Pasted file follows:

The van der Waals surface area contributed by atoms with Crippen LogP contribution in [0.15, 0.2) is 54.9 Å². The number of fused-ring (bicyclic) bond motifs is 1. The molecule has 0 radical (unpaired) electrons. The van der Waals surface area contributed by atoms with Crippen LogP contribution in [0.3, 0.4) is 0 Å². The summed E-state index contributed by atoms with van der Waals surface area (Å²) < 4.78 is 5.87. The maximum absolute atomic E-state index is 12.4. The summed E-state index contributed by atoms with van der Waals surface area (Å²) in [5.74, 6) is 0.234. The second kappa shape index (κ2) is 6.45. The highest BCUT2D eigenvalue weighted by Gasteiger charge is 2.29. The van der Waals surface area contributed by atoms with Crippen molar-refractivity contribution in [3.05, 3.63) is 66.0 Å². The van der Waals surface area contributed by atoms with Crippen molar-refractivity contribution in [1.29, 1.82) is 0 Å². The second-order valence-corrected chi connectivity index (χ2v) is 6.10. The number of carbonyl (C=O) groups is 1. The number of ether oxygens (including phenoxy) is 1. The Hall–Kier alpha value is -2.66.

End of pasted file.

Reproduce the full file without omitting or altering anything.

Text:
The van der Waals surface area contributed by atoms with Crippen LogP contribution in [0.15, 0.2) is 54.9 Å². The number of fused-ring (bicyclic) bond motifs is 1. The molecule has 0 radical (unpaired) electrons. The van der Waals surface area contributed by atoms with Crippen LogP contribution in [0.3, 0.4) is 0 Å². The summed E-state index contributed by atoms with van der Waals surface area (Å²) < 4.78 is 5.87. The maximum absolute atomic E-state index is 12.4. The summed E-state index contributed by atoms with van der Waals surface area (Å²) in [5.74, 6) is 0.234. The second kappa shape index (κ2) is 6.45. The highest BCUT2D eigenvalue weighted by Gasteiger charge is 2.29. The van der Waals surface area contributed by atoms with Crippen molar-refractivity contribution in [3.05, 3.63) is 66.0 Å². The van der Waals surface area contributed by atoms with Crippen molar-refractivity contribution in [1.29, 1.82) is 0 Å². The second-order valence-corrected chi connectivity index (χ2v) is 6.10. The number of carbonyl (C=O) groups is 1. The number of ether oxygens (including phenoxy) is 1. The Hall–Kier alpha value is -2.66.